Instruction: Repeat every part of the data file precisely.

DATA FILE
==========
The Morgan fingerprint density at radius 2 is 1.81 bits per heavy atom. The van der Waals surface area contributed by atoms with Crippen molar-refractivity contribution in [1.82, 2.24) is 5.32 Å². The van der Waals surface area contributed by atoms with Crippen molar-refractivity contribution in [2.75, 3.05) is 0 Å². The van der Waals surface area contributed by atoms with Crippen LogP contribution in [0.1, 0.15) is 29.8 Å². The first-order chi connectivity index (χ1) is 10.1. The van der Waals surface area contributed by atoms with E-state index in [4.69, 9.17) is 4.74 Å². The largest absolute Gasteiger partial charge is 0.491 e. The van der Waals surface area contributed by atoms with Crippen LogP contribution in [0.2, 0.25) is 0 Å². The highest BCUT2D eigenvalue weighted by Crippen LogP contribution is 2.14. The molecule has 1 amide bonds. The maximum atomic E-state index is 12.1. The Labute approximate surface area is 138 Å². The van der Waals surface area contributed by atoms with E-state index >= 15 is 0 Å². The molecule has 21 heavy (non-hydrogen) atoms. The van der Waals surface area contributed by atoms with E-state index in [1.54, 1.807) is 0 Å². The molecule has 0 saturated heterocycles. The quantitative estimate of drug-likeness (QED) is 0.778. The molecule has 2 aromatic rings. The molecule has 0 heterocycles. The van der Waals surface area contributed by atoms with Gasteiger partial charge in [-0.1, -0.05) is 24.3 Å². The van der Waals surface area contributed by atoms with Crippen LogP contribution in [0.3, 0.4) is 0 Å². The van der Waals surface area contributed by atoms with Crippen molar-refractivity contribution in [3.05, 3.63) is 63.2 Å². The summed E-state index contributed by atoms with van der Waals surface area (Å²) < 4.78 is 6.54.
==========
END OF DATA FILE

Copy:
The Morgan fingerprint density at radius 2 is 1.81 bits per heavy atom. The van der Waals surface area contributed by atoms with Crippen molar-refractivity contribution in [1.82, 2.24) is 5.32 Å². The van der Waals surface area contributed by atoms with Crippen molar-refractivity contribution in [2.75, 3.05) is 0 Å². The van der Waals surface area contributed by atoms with Crippen LogP contribution in [0.1, 0.15) is 29.8 Å². The first-order chi connectivity index (χ1) is 10.1. The van der Waals surface area contributed by atoms with E-state index in [4.69, 9.17) is 4.74 Å². The largest absolute Gasteiger partial charge is 0.491 e. The van der Waals surface area contributed by atoms with Crippen LogP contribution in [0.2, 0.25) is 0 Å². The highest BCUT2D eigenvalue weighted by Crippen LogP contribution is 2.14. The molecule has 1 amide bonds. The maximum atomic E-state index is 12.1. The Labute approximate surface area is 138 Å². The van der Waals surface area contributed by atoms with E-state index >= 15 is 0 Å². The molecule has 21 heavy (non-hydrogen) atoms. The van der Waals surface area contributed by atoms with E-state index in [1.54, 1.807) is 0 Å². The molecule has 0 saturated heterocycles. The quantitative estimate of drug-likeness (QED) is 0.778. The molecule has 2 aromatic rings. The molecule has 0 heterocycles. The van der Waals surface area contributed by atoms with Gasteiger partial charge in [-0.1, -0.05) is 24.3 Å². The van der Waals surface area contributed by atoms with Crippen LogP contribution in [0.3, 0.4) is 0 Å². The van der Waals surface area contributed by atoms with Crippen molar-refractivity contribution in [3.05, 3.63) is 63.2 Å². The summed E-state index contributed by atoms with van der Waals surface area (Å²) < 4.78 is 6.54.